Word of the Week: Sauwetter

Nov 21, 2014

Sauwetter Enlarge image (© dpa) Look outside, what do you see? If it's grey, rainy and cold, you're experiencing what Germans would call Sauwetter - a term for lousy weather! Directly translated, however, Sauwetter means "pig weather". Cloudy with a chance of... pigs? Not exactly.

When it rains, the earth becomes soft and mud beings to form. Pigs feel most comfortable in the mud - so a rainy day is ideal for them. On sunny days, pigs would much rather lie in the shade. Some say that the word Sauwetter was a term first used by hunters in German; since wild pigs are most active when it rains, the best times to hunt them is on a rainy day. As a result, such days were called Sauwetter ("pig weather") days.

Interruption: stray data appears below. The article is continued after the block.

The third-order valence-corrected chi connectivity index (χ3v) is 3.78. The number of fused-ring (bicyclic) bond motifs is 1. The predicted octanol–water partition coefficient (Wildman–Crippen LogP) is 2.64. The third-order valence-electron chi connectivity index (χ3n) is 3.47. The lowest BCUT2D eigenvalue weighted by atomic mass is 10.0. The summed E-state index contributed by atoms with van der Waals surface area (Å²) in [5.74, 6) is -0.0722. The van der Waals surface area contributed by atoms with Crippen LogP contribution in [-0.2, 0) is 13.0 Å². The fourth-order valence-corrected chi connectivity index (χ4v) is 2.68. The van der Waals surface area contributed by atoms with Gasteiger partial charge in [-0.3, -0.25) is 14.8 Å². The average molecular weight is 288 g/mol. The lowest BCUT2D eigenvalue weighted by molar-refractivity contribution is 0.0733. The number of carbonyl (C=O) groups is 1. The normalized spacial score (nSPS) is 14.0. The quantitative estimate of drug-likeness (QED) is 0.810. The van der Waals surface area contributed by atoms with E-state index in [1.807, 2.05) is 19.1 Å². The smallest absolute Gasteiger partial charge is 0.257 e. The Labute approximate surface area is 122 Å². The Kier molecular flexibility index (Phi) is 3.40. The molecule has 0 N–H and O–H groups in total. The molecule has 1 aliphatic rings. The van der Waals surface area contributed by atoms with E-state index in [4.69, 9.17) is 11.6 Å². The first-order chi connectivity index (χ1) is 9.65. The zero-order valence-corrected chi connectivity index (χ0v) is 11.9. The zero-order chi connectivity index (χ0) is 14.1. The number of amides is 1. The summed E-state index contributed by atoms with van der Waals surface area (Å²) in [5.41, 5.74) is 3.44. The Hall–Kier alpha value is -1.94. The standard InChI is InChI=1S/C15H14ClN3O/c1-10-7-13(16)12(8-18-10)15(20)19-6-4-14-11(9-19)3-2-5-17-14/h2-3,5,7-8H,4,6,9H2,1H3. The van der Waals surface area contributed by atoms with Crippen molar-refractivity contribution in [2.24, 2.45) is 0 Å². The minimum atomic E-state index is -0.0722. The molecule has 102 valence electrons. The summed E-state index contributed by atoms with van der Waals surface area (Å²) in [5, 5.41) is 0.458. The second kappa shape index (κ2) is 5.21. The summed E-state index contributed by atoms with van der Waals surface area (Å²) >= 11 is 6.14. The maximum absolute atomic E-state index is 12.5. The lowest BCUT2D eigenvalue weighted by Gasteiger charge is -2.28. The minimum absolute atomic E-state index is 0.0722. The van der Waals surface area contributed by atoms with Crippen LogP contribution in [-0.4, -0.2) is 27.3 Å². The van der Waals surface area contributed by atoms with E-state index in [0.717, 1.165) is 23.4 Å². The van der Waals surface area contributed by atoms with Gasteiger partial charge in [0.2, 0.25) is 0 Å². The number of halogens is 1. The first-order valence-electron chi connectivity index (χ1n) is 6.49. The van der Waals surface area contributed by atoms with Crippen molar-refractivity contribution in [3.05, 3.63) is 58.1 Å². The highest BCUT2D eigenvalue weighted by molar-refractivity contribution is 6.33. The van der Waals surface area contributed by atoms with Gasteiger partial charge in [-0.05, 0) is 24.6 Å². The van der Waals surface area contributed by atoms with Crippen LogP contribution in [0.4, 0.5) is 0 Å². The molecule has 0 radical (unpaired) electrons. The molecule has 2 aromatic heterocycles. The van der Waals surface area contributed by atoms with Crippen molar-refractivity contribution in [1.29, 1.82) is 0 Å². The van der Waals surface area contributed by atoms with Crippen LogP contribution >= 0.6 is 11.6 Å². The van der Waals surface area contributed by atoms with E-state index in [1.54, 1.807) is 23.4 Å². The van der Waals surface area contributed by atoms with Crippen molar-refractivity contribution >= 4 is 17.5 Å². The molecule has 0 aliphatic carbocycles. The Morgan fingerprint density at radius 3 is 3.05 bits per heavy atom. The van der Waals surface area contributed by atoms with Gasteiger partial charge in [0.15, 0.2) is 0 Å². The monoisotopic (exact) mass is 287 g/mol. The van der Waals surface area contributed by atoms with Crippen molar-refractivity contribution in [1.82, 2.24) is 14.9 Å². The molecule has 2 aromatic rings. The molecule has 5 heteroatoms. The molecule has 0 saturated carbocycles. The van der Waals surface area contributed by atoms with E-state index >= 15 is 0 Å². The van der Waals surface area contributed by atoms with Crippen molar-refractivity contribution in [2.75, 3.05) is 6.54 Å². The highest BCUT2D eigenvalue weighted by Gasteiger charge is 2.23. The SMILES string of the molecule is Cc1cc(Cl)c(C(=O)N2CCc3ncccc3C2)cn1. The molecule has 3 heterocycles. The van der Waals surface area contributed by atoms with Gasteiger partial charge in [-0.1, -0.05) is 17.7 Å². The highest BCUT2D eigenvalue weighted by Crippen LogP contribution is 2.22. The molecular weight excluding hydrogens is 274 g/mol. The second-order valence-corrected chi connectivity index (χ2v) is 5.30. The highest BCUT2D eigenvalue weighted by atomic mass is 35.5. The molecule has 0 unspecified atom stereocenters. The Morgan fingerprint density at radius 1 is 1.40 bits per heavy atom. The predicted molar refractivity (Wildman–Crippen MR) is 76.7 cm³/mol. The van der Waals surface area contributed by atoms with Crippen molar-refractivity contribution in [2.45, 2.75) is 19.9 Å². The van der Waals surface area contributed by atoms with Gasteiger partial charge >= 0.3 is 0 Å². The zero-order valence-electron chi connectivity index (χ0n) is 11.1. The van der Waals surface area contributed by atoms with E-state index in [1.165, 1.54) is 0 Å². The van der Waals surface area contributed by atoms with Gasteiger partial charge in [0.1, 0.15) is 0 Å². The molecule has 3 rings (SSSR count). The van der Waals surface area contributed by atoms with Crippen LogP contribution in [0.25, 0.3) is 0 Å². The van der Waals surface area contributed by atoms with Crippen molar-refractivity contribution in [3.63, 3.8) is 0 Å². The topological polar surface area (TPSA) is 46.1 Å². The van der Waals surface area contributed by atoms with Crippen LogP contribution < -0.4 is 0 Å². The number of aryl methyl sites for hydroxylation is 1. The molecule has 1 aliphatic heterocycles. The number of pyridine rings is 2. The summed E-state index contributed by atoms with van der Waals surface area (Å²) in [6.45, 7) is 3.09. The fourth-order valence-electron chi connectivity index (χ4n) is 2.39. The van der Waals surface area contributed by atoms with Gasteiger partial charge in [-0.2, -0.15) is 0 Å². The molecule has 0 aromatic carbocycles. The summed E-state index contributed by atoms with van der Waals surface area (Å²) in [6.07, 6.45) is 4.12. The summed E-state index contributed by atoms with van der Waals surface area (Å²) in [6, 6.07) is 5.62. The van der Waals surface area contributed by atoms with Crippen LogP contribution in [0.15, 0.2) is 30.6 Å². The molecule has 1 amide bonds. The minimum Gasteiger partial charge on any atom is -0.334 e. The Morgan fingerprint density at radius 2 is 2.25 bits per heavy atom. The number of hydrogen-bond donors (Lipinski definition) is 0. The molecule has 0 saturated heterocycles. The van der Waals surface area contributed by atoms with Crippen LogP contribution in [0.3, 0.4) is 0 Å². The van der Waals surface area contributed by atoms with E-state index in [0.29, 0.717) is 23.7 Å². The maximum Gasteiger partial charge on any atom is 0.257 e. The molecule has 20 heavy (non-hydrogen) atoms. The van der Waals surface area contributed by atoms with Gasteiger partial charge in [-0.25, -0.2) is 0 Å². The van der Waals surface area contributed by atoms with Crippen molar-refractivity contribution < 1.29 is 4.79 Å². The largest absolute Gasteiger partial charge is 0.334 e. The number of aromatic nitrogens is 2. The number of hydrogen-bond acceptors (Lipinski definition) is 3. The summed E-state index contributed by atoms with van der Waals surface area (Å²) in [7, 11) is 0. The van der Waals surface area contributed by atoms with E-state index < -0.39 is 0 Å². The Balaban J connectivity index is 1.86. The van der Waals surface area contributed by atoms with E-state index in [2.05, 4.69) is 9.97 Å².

Today, the word Sauwetter is used to describe any sort of unfortunate weather occasion, including rain, sleet, wet snow, extreme cold, flooding or extreme heat. Basically, any weather that is unpleasant or inconvenient may be referenced that way - whether or not there are pigs in the area.

Sauwetter Enlarge image (© dpa - Fotoreport ) Unfortunately for Germans, Sauwetter is not uncommon in Germany. And unfortunately for us at the Embassy, it's not uncommon in Washington either.

By Nicole Glass, Editor of The Week in Germany

© Germany.info

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